Abstract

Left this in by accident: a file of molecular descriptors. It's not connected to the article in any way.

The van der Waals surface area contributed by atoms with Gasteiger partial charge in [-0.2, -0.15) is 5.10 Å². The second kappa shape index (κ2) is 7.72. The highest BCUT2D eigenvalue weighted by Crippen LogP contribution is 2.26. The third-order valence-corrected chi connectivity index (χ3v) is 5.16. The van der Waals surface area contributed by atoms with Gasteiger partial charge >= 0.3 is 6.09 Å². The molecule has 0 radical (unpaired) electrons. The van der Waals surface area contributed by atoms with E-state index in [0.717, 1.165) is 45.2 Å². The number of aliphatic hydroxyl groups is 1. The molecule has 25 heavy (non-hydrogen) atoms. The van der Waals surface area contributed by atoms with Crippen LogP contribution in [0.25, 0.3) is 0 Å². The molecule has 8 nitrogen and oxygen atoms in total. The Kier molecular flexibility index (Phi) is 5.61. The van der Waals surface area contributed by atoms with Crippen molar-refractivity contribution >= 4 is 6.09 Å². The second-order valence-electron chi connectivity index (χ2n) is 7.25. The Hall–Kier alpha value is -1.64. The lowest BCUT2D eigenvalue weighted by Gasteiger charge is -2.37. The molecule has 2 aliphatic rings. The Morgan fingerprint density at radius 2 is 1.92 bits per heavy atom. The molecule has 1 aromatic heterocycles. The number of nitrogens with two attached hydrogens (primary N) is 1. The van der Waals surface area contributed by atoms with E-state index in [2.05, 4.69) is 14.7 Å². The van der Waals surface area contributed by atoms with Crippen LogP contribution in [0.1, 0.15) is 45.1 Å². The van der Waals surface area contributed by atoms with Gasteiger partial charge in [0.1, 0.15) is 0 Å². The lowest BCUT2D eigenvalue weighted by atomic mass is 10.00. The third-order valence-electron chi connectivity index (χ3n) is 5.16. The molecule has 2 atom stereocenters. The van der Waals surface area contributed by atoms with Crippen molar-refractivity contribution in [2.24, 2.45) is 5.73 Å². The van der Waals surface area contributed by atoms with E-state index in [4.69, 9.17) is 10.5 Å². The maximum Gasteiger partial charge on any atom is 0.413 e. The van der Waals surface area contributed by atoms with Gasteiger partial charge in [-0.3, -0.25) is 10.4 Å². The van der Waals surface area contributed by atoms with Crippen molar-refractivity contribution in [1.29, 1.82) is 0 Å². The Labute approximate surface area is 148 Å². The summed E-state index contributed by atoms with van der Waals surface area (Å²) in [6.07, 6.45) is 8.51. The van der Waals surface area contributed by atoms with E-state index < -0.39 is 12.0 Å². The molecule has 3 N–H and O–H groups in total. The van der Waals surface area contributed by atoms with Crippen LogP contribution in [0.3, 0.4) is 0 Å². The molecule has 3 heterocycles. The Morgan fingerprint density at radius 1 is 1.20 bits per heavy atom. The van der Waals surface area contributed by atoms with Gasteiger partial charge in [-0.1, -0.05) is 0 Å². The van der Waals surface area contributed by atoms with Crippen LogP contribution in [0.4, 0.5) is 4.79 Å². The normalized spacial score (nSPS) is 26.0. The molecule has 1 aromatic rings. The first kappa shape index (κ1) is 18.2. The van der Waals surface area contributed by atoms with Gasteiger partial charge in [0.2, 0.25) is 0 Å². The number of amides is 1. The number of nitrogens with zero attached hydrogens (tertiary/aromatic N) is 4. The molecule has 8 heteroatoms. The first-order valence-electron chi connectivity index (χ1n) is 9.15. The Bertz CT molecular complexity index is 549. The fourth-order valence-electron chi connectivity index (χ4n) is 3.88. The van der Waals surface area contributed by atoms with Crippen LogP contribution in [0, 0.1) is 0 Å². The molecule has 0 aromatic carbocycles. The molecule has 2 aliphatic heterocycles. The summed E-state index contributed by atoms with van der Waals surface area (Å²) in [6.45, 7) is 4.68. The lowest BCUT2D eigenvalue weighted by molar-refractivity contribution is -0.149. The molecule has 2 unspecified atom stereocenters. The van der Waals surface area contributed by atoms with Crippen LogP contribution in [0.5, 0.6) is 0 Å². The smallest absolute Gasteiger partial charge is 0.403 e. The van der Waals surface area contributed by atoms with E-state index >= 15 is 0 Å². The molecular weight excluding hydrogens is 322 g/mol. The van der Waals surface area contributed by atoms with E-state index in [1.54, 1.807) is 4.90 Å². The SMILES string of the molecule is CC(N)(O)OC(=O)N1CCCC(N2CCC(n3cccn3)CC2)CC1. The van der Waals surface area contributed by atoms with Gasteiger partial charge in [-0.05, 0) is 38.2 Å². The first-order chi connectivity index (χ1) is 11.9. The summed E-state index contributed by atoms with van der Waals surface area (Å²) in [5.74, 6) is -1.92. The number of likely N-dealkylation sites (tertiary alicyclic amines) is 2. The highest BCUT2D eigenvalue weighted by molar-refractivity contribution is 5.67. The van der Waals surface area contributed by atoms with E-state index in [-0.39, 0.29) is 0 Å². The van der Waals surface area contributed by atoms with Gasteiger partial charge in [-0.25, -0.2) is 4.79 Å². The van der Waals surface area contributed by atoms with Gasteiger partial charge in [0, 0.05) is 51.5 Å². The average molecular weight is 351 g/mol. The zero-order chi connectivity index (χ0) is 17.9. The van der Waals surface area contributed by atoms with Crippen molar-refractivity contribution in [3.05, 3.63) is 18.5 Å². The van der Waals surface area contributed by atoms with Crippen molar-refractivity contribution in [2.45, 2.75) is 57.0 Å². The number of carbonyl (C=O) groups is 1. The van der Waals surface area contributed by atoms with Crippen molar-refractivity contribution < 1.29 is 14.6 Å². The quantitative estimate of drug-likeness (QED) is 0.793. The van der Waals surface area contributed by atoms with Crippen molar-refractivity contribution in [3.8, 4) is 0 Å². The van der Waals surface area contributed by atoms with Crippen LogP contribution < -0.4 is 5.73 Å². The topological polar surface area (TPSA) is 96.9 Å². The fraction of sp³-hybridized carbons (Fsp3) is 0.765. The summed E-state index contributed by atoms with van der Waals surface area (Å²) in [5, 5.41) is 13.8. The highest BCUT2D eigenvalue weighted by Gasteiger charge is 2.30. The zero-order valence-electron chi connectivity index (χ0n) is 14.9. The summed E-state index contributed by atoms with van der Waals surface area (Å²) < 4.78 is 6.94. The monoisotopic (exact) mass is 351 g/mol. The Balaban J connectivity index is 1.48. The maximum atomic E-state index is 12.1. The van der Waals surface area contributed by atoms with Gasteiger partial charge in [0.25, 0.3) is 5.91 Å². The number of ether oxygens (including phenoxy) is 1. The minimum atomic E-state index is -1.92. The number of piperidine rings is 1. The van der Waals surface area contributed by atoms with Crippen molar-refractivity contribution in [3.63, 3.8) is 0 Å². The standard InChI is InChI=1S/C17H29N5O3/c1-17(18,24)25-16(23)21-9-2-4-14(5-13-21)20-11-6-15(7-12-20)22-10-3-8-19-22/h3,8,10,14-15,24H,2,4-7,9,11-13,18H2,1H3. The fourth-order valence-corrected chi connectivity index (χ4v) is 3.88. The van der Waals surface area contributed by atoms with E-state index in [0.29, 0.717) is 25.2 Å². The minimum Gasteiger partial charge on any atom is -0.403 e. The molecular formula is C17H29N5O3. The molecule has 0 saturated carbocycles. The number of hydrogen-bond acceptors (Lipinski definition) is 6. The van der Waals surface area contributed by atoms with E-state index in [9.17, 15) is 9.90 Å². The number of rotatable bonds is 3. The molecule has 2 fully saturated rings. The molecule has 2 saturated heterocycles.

An enhanced Landsat image of the northeastern Tadjik Depression in the Soviet Union was combined with field data to produce a 1:250,000 geologic map of the Vakhsh fold-and-thrust belt and adjacent autochthon. Mapping of the relatively continuous geologic structure in this region first required recognizing marker beds and contacts at or near the resolution of the Landsat sensor and then defining mappable units. Satellite image mapping was complemented by field study, which was necessary in this recently deformed area, both to verify the image mapping and to obtain more accurate structural dips. Deformation of the Cretaceous and Tertiary strata of the fold-and-thrust belt is, in the western half of the mapped area, conspicuously absent north of a buried basement fault that marks the hinge zone of the late Mesozoic passive margin. In the eastern half of the mapped area, however, the major thrusts (displacing rocks northward) have moved coherent sheets over the block fault. These sheets now lie flat atop the autochthon to the north. Tectonically, these observations indicate that (1) the crustal structure inherited from the Mesozoic extensional phase has strongly influenced the late Cenozoic pattern of deformation, (2) the thrust sheets that are displaced over the paleo-hinge zone actively load the basement rocks to the north, and (3) the development of the fold-and-thrust belt (which is markedly asymmetric) has included the progressive overlapping of thrusts. The later thrusts apparently formed internal to the older thrusts and subsequently overrode them.

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